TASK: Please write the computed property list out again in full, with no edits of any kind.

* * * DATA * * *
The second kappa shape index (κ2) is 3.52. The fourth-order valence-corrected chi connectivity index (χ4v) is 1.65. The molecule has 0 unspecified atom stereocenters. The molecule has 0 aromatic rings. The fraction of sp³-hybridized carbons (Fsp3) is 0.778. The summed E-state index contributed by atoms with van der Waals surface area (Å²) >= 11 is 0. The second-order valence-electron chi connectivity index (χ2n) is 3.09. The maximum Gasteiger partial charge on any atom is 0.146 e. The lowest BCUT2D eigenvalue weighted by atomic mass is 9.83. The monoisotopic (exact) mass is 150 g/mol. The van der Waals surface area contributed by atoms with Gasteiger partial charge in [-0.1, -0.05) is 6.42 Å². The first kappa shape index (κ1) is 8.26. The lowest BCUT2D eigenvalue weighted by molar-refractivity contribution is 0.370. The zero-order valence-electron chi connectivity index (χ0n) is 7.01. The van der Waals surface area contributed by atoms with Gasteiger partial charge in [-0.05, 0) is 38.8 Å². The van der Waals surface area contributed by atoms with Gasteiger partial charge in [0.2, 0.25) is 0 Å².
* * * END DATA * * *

The second kappa shape index (κ2) is 3.52. The fourth-order valence-corrected chi connectivity index (χ4v) is 1.65. The molecule has 0 unspecified atom stereocenters. The molecule has 0 aromatic rings. The fraction of sp³-hybridized carbons (Fsp3) is 0.778. The summed E-state index contributed by atoms with van der Waals surface area (Å²) >= 11 is 0. The second-order valence-electron chi connectivity index (χ2n) is 3.09. The maximum Gasteiger partial charge on any atom is 0.146 e. The lowest BCUT2D eigenvalue weighted by atomic mass is 9.83. The monoisotopic (exact) mass is 150 g/mol. The van der Waals surface area contributed by atoms with Gasteiger partial charge in [-0.1, -0.05) is 6.42 Å². The first kappa shape index (κ1) is 8.26. The lowest BCUT2D eigenvalue weighted by molar-refractivity contribution is 0.370. The zero-order valence-electron chi connectivity index (χ0n) is 7.01. The van der Waals surface area contributed by atoms with Gasteiger partial charge in [-0.05, 0) is 38.8 Å². The van der Waals surface area contributed by atoms with Gasteiger partial charge in [0.2, 0.25) is 0 Å².